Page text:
1973
    For its last year in the fuselage body, the Monaco continued with its 1972 styling, except for another new rear bumper with redesigned taillamps, along with a new decklid and rear-quarter endcaps. Large black rubber guards were added to the bumpers to comply with new Federal five-mile-per-hour impact standards. Hardtop and sedan models gained about 6.5 in (16.5 cm) due mostly to the bumper guards. Inside, new fire-retardant materials in virtually every visible part of the interior meant added safety. Under the hood, all three available engines gained reliability with the addition of Chrysler's new electronic ignition system as standard equipment, which extended spark plug life and virtually eliminated periodic ignition system maintenance. Despite the cars' improvements, sales dropped again to 29,396. 1973 proved to be the Monaco's final year as Dodge's top-of-the-line full-size car. After 14 years, the Polara name was dropped and, for 1974, all big Dodges carried the Monaco name.

    South Africa
    In July 1969, Chrysler South Africa introduced a rebadged locally built version of the Dodge Monaco as the Chrysler 383. This badge remained in use for about four years, being dropped in early 1973. This was the first time that they had used the "Chrysler" badge on a locally built product in ten years. It was also one of the biggest cars built there, and had the biggest engine as well.[6] The 383 ci V8 offered 290 hp (216 kW), and the fully equipped car featured power windows and a standard vinyl roof.

    Source: Wikipedia

    Dodge Monaco (2nd gen) #2
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    Last edited by Man of Steel; 09-10-2019 at 09:38 PM.

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    Those are awesome pic´s Revo. Thanks!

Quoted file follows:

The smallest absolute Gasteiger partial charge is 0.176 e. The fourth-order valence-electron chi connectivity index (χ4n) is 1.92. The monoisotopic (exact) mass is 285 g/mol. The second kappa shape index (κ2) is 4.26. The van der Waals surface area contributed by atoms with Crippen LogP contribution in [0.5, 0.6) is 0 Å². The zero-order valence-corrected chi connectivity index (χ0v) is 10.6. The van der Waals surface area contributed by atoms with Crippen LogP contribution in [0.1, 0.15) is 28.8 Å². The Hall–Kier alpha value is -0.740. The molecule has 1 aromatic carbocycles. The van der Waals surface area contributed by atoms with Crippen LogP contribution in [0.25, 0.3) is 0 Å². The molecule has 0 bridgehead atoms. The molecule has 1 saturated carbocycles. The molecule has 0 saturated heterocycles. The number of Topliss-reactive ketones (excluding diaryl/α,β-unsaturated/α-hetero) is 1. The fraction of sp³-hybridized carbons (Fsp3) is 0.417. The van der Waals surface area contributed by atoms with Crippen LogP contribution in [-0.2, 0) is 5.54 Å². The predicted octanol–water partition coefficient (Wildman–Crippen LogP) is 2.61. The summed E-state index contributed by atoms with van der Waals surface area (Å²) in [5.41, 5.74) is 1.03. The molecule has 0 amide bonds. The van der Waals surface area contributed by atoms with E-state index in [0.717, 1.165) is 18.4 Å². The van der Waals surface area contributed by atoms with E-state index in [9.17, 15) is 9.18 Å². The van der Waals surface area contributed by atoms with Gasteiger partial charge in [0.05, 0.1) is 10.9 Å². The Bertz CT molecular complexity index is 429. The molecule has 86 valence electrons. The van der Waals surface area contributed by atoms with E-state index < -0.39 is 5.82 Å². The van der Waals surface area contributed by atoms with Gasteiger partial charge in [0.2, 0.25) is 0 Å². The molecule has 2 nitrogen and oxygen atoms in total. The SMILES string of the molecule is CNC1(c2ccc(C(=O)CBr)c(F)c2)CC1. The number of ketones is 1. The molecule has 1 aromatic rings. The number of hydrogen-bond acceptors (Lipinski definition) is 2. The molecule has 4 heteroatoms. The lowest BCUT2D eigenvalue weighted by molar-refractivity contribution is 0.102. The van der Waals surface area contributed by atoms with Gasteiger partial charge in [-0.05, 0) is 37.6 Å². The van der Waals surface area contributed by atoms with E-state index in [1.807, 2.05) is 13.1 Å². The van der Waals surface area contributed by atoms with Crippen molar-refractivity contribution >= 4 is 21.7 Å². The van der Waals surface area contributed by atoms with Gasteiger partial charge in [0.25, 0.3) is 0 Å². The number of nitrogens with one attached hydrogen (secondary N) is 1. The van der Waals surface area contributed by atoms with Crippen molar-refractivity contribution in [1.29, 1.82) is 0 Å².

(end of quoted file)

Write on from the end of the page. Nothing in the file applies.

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    Quote Originally Posted by Man of Steel
    Those are awesome pic´s Revo. Thanks!
    I'm the man Cheers.

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    Quote Originally Posted by Revo
    I'm the man Cheers.
    Yep, no doubt about it

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    Dodge Monaco (2nd gen) #4
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    Last edited by Man of Steel; 12-15-2019 at 08:23 AM.

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    Dodge Monaco (2nd gen) #5 - including repost but in better quality
    Last edited by Man of Steel; 12-15-2019 at 08:23 AM.

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    Dodge Monaco (2nd gen) #6 - including two reposts, smaller pictures but better quality
    Last edited by Man of Steel; 12-15-2019 at 08:24 AM.

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    Remarkable fact: Hide-Out Threads rearranged and updated after 8 years or more. Who could have thought? In this case, we could use more high quality pictures for the model years after 1970.
    Last edited by Man of Steel; 09-10-2019 at 10:05 PM.

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    I think there are still models missing from the hideout, especially obscure ones. So there's still work to be done.
    Lack of charisma can be fatal.
    Visca Catalunya!

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    Quote Originally Posted by Ferrer View Post
    I think there are still models missing from the hideout, especially obscure ones. So there's still work to be done.
    Definitely, the work to fill in the blanks should not stop

    But it is also nice to have more pictures of the less obscure models.

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    Dodge Monaco (2nd gen) #7